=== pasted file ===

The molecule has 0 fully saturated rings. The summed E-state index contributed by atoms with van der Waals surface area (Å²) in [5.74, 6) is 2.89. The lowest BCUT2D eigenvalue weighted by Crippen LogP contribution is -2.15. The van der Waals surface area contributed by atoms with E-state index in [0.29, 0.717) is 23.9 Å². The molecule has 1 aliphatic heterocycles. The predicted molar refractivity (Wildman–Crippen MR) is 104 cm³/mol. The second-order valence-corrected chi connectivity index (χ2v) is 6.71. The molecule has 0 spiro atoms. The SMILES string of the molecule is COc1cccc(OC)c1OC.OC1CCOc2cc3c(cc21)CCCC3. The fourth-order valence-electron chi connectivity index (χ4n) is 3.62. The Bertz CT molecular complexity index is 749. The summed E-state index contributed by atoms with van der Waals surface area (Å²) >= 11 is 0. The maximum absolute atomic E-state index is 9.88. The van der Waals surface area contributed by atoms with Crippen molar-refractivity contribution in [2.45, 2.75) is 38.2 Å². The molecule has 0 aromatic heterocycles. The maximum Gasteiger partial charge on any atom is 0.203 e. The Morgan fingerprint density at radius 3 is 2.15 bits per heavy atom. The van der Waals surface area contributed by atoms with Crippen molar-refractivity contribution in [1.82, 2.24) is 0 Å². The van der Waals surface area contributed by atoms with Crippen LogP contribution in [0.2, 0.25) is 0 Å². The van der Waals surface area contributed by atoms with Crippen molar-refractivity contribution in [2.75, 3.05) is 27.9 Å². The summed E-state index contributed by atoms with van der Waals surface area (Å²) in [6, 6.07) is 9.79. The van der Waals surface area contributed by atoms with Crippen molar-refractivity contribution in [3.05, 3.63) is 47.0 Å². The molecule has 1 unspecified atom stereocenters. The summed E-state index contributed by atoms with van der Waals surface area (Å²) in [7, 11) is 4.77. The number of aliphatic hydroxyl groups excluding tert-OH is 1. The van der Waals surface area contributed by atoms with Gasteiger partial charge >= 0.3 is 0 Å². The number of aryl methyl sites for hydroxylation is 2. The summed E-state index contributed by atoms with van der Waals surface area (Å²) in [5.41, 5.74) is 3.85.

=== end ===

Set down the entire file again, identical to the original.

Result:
The molecule has 0 fully saturated rings. The summed E-state index contributed by atoms with van der Waals surface area (Å²) in [5.74, 6) is 2.89. The lowest BCUT2D eigenvalue weighted by Crippen LogP contribution is -2.15. The van der Waals surface area contributed by atoms with E-state index in [0.29, 0.717) is 23.9 Å². The molecule has 1 aliphatic heterocycles. The predicted molar refractivity (Wildman–Crippen MR) is 104 cm³/mol. The second-order valence-corrected chi connectivity index (χ2v) is 6.71. The molecule has 0 spiro atoms. The SMILES string of the molecule is COc1cccc(OC)c1OC.OC1CCOc2cc3c(cc21)CCCC3. The fourth-order valence-electron chi connectivity index (χ4n) is 3.62. The Bertz CT molecular complexity index is 749. The summed E-state index contributed by atoms with van der Waals surface area (Å²) >= 11 is 0. The maximum absolute atomic E-state index is 9.88. The van der Waals surface area contributed by atoms with Crippen molar-refractivity contribution in [2.45, 2.75) is 38.2 Å². The molecule has 0 aromatic heterocycles. The maximum Gasteiger partial charge on any atom is 0.203 e. The Morgan fingerprint density at radius 3 is 2.15 bits per heavy atom. The van der Waals surface area contributed by atoms with Crippen molar-refractivity contribution in [1.82, 2.24) is 0 Å². The van der Waals surface area contributed by atoms with Crippen LogP contribution in [0.2, 0.25) is 0 Å². The van der Waals surface area contributed by atoms with Crippen molar-refractivity contribution in [2.75, 3.05) is 27.9 Å². The summed E-state index contributed by atoms with van der Waals surface area (Å²) in [6, 6.07) is 9.79. The van der Waals surface area contributed by atoms with Crippen molar-refractivity contribution in [3.05, 3.63) is 47.0 Å². The molecule has 1 unspecified atom stereocenters. The summed E-state index contributed by atoms with van der Waals surface area (Å²) in [7, 11) is 4.77. The number of aliphatic hydroxyl groups excluding tert-OH is 1. The van der Waals surface area contributed by atoms with Gasteiger partial charge >= 0.3 is 0 Å². The number of aryl methyl sites for hydroxylation is 2. The summed E-state index contributed by atoms with van der Waals surface area (Å²) in [5.41, 5.74) is 3.85.